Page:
Published in 2013 by Chelsea Green, The Greened House Effect: Renovating Your Home with a Deep Energy
, by Jeff Wilson, is a worthy read. Jeff Wilson is committed to
doing what he can to conserve energy and safeguard our environment, and he does
this through tackling his own home with a deep energy retrofit (DER). As a
media professional focused on sustainable architecture and a former builder, he
brings considerable knowledge to the topic. His detailed account of the
experience is both instructive and entertaining.
The Wilson family had dreamed
of building a new house in the countryside, abandoning their 70 year old house
in Athens, Ohio. But then they realized that the more
ecological thing to do was to stay put, drive less, and make their existing
house more comfortable and energy efficient. They hired a professional energy
consultant to perform a thorough energy audit of the old house, and he found many
places to focus their attention on to get the best return on their investment.
While discussing the choices they made for their particular
situation, Jeff covers practically all aspects of accomplishing a DER in
general. His aim is to inform the reader of all of the options available for
their personal situation. So while he describes the specifics of performing the
renovation from the exterior of their house, he also explains how the same ends
could be met through an interior retrofit.
The goal in all of this work is to greatly improve comfort
and energy efficiency through adding insulation, sealing out air leaks, and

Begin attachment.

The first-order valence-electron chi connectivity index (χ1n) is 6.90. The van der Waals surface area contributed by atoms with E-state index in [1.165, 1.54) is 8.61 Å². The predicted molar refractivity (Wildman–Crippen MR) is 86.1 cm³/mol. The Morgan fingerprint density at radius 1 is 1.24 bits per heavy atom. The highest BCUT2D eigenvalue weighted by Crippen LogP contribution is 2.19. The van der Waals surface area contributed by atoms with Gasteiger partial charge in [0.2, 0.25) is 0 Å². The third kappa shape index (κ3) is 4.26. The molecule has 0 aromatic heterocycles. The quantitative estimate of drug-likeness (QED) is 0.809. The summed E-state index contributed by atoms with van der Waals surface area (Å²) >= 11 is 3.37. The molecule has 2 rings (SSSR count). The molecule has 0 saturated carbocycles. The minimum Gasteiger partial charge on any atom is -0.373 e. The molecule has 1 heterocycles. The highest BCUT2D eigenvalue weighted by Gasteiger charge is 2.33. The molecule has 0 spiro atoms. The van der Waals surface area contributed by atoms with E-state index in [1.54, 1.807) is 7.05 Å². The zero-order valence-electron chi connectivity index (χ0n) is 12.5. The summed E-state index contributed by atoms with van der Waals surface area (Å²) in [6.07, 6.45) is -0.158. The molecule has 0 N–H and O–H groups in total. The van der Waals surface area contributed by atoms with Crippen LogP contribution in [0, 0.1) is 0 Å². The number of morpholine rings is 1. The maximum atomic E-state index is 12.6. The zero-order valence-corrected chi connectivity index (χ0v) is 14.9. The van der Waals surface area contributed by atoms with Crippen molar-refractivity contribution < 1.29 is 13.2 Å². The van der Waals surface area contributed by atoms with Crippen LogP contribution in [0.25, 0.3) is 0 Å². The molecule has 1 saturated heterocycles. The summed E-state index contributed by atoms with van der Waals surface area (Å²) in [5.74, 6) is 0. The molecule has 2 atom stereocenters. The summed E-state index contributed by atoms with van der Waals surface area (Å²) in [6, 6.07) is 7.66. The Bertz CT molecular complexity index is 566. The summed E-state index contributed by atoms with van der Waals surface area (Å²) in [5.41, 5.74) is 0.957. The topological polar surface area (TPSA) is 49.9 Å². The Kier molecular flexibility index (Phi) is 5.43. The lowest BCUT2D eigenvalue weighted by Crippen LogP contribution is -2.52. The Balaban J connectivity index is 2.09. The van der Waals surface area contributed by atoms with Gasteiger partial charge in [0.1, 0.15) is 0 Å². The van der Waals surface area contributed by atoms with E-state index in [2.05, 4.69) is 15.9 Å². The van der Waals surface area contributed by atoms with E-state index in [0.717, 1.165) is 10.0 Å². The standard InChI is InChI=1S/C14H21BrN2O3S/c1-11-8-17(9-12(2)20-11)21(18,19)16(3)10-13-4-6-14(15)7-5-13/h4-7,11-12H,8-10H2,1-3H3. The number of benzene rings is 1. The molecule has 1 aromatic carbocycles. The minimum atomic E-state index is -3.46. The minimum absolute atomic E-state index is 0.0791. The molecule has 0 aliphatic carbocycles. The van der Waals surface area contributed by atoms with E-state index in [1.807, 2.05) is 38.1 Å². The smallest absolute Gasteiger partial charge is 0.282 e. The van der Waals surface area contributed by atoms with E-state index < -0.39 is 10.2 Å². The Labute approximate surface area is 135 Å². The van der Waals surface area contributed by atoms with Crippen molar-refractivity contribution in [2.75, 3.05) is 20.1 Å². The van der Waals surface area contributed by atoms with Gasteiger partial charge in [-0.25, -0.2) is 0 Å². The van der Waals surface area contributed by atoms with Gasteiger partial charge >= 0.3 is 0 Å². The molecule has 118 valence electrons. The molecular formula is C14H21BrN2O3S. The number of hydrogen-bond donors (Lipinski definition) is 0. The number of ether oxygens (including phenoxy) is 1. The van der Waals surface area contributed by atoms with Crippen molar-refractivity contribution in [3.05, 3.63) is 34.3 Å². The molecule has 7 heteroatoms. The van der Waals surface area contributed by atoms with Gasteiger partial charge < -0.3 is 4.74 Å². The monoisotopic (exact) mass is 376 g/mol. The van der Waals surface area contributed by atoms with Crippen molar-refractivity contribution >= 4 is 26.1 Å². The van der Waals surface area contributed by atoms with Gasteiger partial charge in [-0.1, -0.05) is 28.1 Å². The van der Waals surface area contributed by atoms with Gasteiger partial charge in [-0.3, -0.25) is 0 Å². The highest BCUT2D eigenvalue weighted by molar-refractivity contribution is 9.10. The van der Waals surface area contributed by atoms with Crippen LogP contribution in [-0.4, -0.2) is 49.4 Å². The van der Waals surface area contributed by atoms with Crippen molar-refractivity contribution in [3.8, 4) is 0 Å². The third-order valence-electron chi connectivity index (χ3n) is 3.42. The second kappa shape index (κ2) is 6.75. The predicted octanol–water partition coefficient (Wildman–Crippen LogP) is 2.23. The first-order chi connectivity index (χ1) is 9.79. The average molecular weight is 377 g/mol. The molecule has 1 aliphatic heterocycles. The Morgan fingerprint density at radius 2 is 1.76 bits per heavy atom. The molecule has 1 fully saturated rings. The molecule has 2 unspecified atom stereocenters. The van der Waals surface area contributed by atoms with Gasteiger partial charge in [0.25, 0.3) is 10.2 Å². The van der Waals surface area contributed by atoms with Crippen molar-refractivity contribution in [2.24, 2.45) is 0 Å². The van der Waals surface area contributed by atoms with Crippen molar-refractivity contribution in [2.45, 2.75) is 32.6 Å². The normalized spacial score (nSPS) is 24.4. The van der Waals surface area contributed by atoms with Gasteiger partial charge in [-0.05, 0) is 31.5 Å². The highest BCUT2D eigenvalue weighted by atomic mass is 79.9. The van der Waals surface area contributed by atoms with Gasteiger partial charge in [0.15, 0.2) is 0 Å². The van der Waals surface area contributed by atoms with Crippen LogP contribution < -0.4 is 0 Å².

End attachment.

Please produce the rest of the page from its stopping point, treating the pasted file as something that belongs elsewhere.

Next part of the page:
reducing thermal bridging throughout the exterior envelope of the house. This
includes foundations, floors, walls and roofs. The Wilsons managed to reduce the cost of the
energy used in their house by 85% with the modifications they made, which
included the replacement of some inefficient appliances.
While they were in the disruptive process of renovation,
they decided that this would also be a good time to make a needed addition to
their house, providing garage and office space. This led to completely changing
the angle of part of their roof, and this made it possible to conveniently add
solar electric panels on that roof. They mitigated the cost of the photovoltaic
system through tax and renewable energy credits.
Jeff does mention how passive solar retrofitting can
increase efficiency, bringing in sunlight to help heat your home, but he never
explains why he opted not to do this in his own DER project. I would have
preferred more emphasis on passive solar design, particularly given that a
major home renovation can often benefit from this. Likewise, the role of
thermal mass within the thermal envelope of the home is not adequately discussed.
I feel that any house can be improved thermally with the strategic distribution
of thermal mass, even when passive solar windows are not employed.
I appreciate the depth of detailed information provided in
this book and recommend it to anyone considering taking on a home renovation
project and would like to make their home more energy efficient.